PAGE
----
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3 hours ago, Brian Stanfield said:

I suspect a lot of people, like me, loved the fantasy tropes in gaming but got sick of D&D and so turned to, or created, other versions of fantasy games.

 

I had very much the same trajectory as you, starting out with AD&D in 1980 and then discovering Champions in 1982. However, Champions revealed to me how tired I was of the fantasy genre as a whole--not just as an RPG genre but also as a literary one as well--and so I only ever reluctantly played fantasy RPGs after 1982, usually because it was the only genre being played by the group I joined at any given time. The superhero genre remains my favorite RPG genre of all, probably with science fiction right behind, mostly because I've had so little opportunity to play sci-fi RPGs and so  it is sort of an itch that never really got scratched. But to this day I still feel that if I never play or read the fantasy genre again I'd be just fine with that (I approach the prospect of someday bingeing Game of Thrones with a mixture of ambivalence, curiosity, and mild indifference, especially having read the first book many years ago and thinking it was merely okay).

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2 hours ago, zslane said:

 

I had very much the same trajectory as you, starting out with AD&D in 1980 and then discovering Champions in 1982. However, Champions revealed to me how tired I was of the fantasy genre as a whole--not just as an RPG genre but also as a literary one as well--and so I only ever reluctantly played fantasy RPGs after 1982, usually because it was the only genre being played by the group I joined at any given time. The superhero genre remains my favorite RPG genre of all, probably with science fiction right behind, mostly because I've had so little opportunity to play sci-fi RPGs and so  it is sort of an itch that never really got scratched. But to this day I still feel that if I never play or read the fantasy genre again I'd be just fine with that (I approach the prospect of someday bingeing Game of Thrones with a mixture of ambivalence, curiosity, and mild indifference, especially having read the first book many years ago and thinking it was merely okay).

 

I’ve gotten burned out on fantasy as well, but I still am holding out for something truly original and/or engaging. I loved the Harry Potter series, for example, but I’m totally over saturated with it now. I think an urban fantasy/pulp crossover might be fun. I suppose that’s what Monster Hunters International is, but I’m not so much into that, oddly enough. I think you may enjoy the Game of Thrones series if you get the chance to see it. It’s fantasy but not, involving palace intrigue in surprising ways rather than traditional tropes.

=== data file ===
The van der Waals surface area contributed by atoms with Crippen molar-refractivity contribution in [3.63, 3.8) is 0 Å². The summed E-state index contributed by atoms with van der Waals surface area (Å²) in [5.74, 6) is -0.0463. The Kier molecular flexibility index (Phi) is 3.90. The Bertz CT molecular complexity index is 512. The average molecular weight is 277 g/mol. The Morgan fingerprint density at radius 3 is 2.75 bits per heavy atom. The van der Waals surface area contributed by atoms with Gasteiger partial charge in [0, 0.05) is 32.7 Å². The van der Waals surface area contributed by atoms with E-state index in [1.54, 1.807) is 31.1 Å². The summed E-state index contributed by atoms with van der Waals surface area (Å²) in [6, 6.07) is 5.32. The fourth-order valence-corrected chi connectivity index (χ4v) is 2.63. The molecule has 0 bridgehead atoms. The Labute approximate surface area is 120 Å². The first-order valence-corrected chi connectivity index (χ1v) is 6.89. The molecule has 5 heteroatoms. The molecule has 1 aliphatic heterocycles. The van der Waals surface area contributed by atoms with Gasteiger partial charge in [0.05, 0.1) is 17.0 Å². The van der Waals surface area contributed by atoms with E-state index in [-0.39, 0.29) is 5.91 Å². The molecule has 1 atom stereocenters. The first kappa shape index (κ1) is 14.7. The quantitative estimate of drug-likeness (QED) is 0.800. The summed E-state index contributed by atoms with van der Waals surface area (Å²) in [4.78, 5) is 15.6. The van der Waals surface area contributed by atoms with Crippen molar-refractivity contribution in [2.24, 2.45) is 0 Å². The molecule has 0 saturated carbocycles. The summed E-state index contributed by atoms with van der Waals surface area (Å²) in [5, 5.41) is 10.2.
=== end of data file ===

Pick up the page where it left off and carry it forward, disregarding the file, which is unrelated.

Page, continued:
Anyway, I’m starting to get burned out on comics at this point. This has been a golden age for popular media and comics, and it’s been fun. But I’m a bit tired of global plots for world domination and stuff like that. I’m in a surprisingly small frame of mind these days. By that I mean locally minded. I live in one of the most biodiverse national forests in the country, and my sense of child-like adventure makes me wonder what could be going on right outside my back door. As of now, it only amounts to me versus a squirrel persistently trying to chew it’s way into my house. My trusty Red Rider BB gun has been invaluable, but I suspect foul things are afoot. . . .

 

In all honesty, I’m still waiting for a fantasy game that lets me wander towards the horizon with no plan of action and no particular campaign planned. I don’t think I’ll ever get that in a game, although I’ve heard that Skyrim can be like that as a solo video game. I suppose I’m going to have to create the game I’m looking for one of these days. 

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3 hours ago, zslane said:

I had very much the same trajectory as you, starting out with AD&D in 1980 and then discovering Champions in 1982. However, Champions revealed to me how tired I was of the fantasy genre as a whole--not just as an RPG genre but also as a literary one as well

 

I guess what I should say, in short, is that fantasy never lived up to what I wanted it to be. Lots of potential, but people got locked into D&D and Tolkein. With good reason: Gygax and Tolkein have vast imaginations, but what they did, Gygax especially, was to create the framework of a world that anyone could play in and add to. But once Greyhawk became the "official" Gygaxian world, it pretty much locked down people's desire to creatively assimilate their own experiences into the game. All Gygax did was create a map around the upper Midwest and the Great Lakes, the world in which he lived. Everyone else felt obliged to play in his world rather than their own. And so I feel like fantasy never lived up to its potential, at least for me, no matter how much stuff came out to add to it.

 

I understand the value of having a unified game world. People from anywhere can share the same game space and expect a certain amount of consistency from game to game. But really, any good campaign should affect the setting in some way, so everyone is really only playing their own version of the setting anyway. It helps make marketing more consistent and unified as well, but this is exactly what drove me away from D&D anyway. It began to cave in under its own weight by the time they hit 2nd edition, and most definitely with Pathfinder nowadays. I was expected to give them all my money to be able to keep up and play the game. Brilliant for marketing, infuriating as a poor high school/college kid! Not that I haven't spent a good deal of money for HERO System books, but I feel with them that they are good resources that allow me to make my own games. The rules are complete (maybe too thorough by 6e), but the genre books and stuff are great for opening up the possibilities of the game rather than narrowing them down to the Northwest coast of such-and-such official game setting.